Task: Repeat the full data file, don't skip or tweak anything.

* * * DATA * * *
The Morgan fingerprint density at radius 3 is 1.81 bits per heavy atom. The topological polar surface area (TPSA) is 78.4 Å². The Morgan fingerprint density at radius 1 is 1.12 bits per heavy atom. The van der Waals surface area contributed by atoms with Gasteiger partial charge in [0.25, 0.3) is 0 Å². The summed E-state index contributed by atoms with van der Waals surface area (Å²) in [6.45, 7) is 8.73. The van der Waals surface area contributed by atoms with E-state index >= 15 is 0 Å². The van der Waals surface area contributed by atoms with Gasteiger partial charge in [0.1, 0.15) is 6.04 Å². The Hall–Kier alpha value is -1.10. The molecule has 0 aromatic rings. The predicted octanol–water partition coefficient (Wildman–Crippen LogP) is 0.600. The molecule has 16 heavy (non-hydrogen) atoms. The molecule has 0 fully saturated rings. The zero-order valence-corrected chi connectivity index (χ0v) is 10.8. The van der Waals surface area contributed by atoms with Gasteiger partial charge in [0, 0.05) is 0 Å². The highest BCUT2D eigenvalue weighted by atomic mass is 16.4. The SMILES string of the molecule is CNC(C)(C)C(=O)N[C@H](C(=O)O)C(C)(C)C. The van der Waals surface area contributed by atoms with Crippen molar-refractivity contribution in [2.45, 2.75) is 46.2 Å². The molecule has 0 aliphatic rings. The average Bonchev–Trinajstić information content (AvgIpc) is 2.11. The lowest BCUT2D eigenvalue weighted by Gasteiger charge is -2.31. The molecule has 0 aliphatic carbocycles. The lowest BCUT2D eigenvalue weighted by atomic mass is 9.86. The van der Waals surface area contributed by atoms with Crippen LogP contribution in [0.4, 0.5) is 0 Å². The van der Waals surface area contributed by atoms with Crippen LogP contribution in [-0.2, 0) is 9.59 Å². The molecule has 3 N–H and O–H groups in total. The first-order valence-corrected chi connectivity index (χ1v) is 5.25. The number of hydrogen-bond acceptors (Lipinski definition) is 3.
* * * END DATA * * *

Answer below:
The Morgan fingerprint density at radius 3 is 1.81 bits per heavy atom. The topological polar surface area (TPSA) is 78.4 Å². The Morgan fingerprint density at radius 1 is 1.12 bits per heavy atom. The van der Waals surface area contributed by atoms with Gasteiger partial charge in [0.25, 0.3) is 0 Å². The summed E-state index contributed by atoms with van der Waals surface area (Å²) in [6.45, 7) is 8.73. The van der Waals surface area contributed by atoms with E-state index >= 15 is 0 Å². The van der Waals surface area contributed by atoms with Gasteiger partial charge in [0.1, 0.15) is 6.04 Å². The Hall–Kier alpha value is -1.10. The molecule has 0 aromatic rings. The predicted octanol–water partition coefficient (Wildman–Crippen LogP) is 0.600. The molecule has 16 heavy (non-hydrogen) atoms. The molecule has 0 fully saturated rings. The zero-order valence-corrected chi connectivity index (χ0v) is 10.8. The van der Waals surface area contributed by atoms with Gasteiger partial charge in [0, 0.05) is 0 Å². The highest BCUT2D eigenvalue weighted by atomic mass is 16.4. The SMILES string of the molecule is CNC(C)(C)C(=O)N[C@H](C(=O)O)C(C)(C)C. The van der Waals surface area contributed by atoms with Crippen molar-refractivity contribution in [2.45, 2.75) is 46.2 Å². The molecule has 0 aliphatic rings. The average Bonchev–Trinajstić information content (AvgIpc) is 2.11. The lowest BCUT2D eigenvalue weighted by Gasteiger charge is -2.31. The molecule has 0 aliphatic carbocycles. The lowest BCUT2D eigenvalue weighted by atomic mass is 9.86. The van der Waals surface area contributed by atoms with Crippen LogP contribution in [0.4, 0.5) is 0 Å². The van der Waals surface area contributed by atoms with Crippen LogP contribution in [-0.2, 0) is 9.59 Å². The molecule has 3 N–H and O–H groups in total. The first-order valence-corrected chi connectivity index (χ1v) is 5.25. The number of hydrogen-bond acceptors (Lipinski definition) is 3.